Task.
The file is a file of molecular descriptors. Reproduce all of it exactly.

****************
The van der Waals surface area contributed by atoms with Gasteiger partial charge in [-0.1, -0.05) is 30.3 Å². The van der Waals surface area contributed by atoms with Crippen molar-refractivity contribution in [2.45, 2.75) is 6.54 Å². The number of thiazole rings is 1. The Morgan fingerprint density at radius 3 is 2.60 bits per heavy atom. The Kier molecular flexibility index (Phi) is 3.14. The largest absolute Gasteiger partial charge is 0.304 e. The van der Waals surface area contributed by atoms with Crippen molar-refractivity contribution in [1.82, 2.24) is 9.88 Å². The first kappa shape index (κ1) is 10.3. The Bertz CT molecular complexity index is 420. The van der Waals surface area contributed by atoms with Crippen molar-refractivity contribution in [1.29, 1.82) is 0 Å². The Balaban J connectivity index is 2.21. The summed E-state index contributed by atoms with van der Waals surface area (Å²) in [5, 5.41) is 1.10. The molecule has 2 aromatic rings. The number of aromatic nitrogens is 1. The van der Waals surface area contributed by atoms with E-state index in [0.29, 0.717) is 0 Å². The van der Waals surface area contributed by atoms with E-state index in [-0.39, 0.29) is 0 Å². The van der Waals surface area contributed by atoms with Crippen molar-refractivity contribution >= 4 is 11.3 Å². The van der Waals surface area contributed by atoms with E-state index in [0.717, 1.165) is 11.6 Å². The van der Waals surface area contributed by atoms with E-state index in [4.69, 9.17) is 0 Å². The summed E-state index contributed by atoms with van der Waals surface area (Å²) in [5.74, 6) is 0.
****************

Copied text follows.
The van der Waals surface area contributed by atoms with Gasteiger partial charge in [-0.1, -0.05) is 30.3 Å². The van der Waals surface area contributed by atoms with Crippen molar-refractivity contribution in [2.45, 2.75) is 6.54 Å². The number of thiazole rings is 1. The Morgan fingerprint density at radius 3 is 2.60 bits per heavy atom. The Kier molecular flexibility index (Phi) is 3.14. The largest absolute Gasteiger partial charge is 0.304 e. The van der Waals surface area contributed by atoms with Crippen molar-refractivity contribution in [1.82, 2.24) is 9.88 Å². The first kappa shape index (κ1) is 10.3. The Bertz CT molecular complexity index is 420. The van der Waals surface area contributed by atoms with Crippen molar-refractivity contribution in [1.29, 1.82) is 0 Å². The Balaban J connectivity index is 2.21. The summed E-state index contributed by atoms with van der Waals surface area (Å²) in [5, 5.41) is 1.10. The molecule has 2 aromatic rings. The number of aromatic nitrogens is 1. The van der Waals surface area contributed by atoms with E-state index in [0.29, 0.717) is 0 Å². The van der Waals surface area contributed by atoms with E-state index in [-0.39, 0.29) is 0 Å². The van der Waals surface area contributed by atoms with Crippen molar-refractivity contribution >= 4 is 11.3 Å². The van der Waals surface area contributed by atoms with E-state index in [0.717, 1.165) is 11.6 Å². The van der Waals surface area contributed by atoms with E-state index in [4.69, 9.17) is 0 Å². The summed E-state index contributed by atoms with van der Waals surface area (Å²) in [5.74, 6) is 0.